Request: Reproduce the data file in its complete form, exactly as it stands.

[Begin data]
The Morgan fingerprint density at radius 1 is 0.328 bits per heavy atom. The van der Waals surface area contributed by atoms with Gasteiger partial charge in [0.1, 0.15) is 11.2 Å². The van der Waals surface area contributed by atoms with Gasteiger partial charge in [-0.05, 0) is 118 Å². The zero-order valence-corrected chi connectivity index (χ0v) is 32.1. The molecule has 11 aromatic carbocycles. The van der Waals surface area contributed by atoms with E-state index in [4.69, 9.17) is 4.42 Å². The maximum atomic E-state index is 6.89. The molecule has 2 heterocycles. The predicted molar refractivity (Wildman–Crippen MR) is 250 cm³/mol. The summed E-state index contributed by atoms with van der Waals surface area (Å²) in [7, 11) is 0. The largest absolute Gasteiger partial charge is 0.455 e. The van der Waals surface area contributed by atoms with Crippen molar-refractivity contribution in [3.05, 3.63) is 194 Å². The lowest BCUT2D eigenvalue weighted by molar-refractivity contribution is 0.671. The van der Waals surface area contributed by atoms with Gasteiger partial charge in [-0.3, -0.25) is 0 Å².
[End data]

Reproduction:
The Morgan fingerprint density at radius 1 is 0.328 bits per heavy atom. The van der Waals surface area contributed by atoms with Gasteiger partial charge in [0.1, 0.15) is 11.2 Å². The van der Waals surface area contributed by atoms with Gasteiger partial charge in [-0.05, 0) is 118 Å². The zero-order valence-corrected chi connectivity index (χ0v) is 32.1. The molecule has 11 aromatic carbocycles. The van der Waals surface area contributed by atoms with E-state index in [4.69, 9.17) is 4.42 Å². The maximum atomic E-state index is 6.89. The molecule has 2 heterocycles. The predicted molar refractivity (Wildman–Crippen MR) is 250 cm³/mol. The summed E-state index contributed by atoms with van der Waals surface area (Å²) in [7, 11) is 0. The largest absolute Gasteiger partial charge is 0.455 e. The van der Waals surface area contributed by atoms with Crippen molar-refractivity contribution in [3.05, 3.63) is 194 Å². The lowest BCUT2D eigenvalue weighted by molar-refractivity contribution is 0.671. The van der Waals surface area contributed by atoms with Gasteiger partial charge in [-0.3, -0.25) is 0 Å².